Evan Mock’s Style Icon Is Shirtless Iggy Pop

The skater, model, and photographer grew up in Hawaii—where he frequently wore board shorts, fake gold chains, and not much else.

Written by Steph Eckardt
Photographs by Rayscorruptedmind

For our annual “The Originals” portfolio, we asked creatives—pioneers in the fields of art, design, fashion, comedy, activism and more—to share their insights on staying true to themselves and pushing the creative envelope in a chaotic year. Read all the Q+As from this year’s group here.

Your life completely changed overnight in January 2019, when Tom Sachs took a video of you skateboarding and Frank Ocean posted it on Instagram. These days, you model, you surf, you skate, you take photos, and you get photographed at parties. You run a streetwear label called Sorry in Advance, and you’re about to make your acting debut in the upcoming Gossip Girl reboot. I imagine that even in relatively normal times, people have difficulty understanding what exactly it is that you do.

My parents don’t really understand at all, which is fine. They’re just supportive of anything I do, which is amazing. As long as I’m paying bills, then I’ll be all right.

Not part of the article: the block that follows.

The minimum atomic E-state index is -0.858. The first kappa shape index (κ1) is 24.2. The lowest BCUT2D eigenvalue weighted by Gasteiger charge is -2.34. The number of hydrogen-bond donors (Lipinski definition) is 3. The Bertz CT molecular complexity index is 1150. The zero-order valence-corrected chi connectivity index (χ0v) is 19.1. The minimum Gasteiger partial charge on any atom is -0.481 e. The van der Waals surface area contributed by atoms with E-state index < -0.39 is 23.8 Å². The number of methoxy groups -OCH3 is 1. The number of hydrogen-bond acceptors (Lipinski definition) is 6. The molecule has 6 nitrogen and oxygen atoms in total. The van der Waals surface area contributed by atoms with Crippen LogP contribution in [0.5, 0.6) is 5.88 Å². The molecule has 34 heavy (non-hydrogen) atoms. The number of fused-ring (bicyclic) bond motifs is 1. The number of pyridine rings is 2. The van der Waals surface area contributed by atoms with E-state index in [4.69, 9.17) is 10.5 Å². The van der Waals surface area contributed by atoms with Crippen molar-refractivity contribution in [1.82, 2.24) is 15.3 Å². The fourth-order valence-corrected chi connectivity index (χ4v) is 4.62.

You’ve said that everyone wants to be a skater, or at least have close proximity to one. What is it about skateboarding that people find so fascinating?

Skate culture is so deeply rooted; there’s so much within it. It’s inspired by so many different things. I think skateboarding just has this effect on people—they’re very interested in what it takes to be a skateboarder and their day-to-day lifestyle. Which is funny, because skaters look forward to traveling the world and ending up in a ditch somewhere, not beautiful places.

What was your style like as a teen?

I went through a lot of different phases. I’ve lived in Hawaii pretty much my entire life, so obviously, we were skating and surfing all day—just 13-year-olds hitchhiking all around the island, going from skate park to beach. I’m usually in board shorts—no shoes, no shirt, no service. Very minimal. I was always into gold chains. I would go buy a bunch from this 25 cent machine at my local market and wear, like, five fake gold chains.

Do you have a style icon?

Iggy Pop.

That makes sense with the shirtless thing.

It’s a pretty obvious choice. He’s always been a staple, but I feel like I have a new style icon every day. A style icon could just be someone I see walking down the street in New York.

What’s the most unoriginal thing that people ask you?

If I live in a grass hut, after I tell them I’ve lived in Hawaii my whole life. You would be surprised. It doesn’t happen as much anymore, because I’m with older people who know what the world looks like. It’s usually a joke, but it’s so unoriginal. Like a bad dad joke. [Laughs]

How do you respond?

I just say, Yeah—and we don’t have Wi-Fi.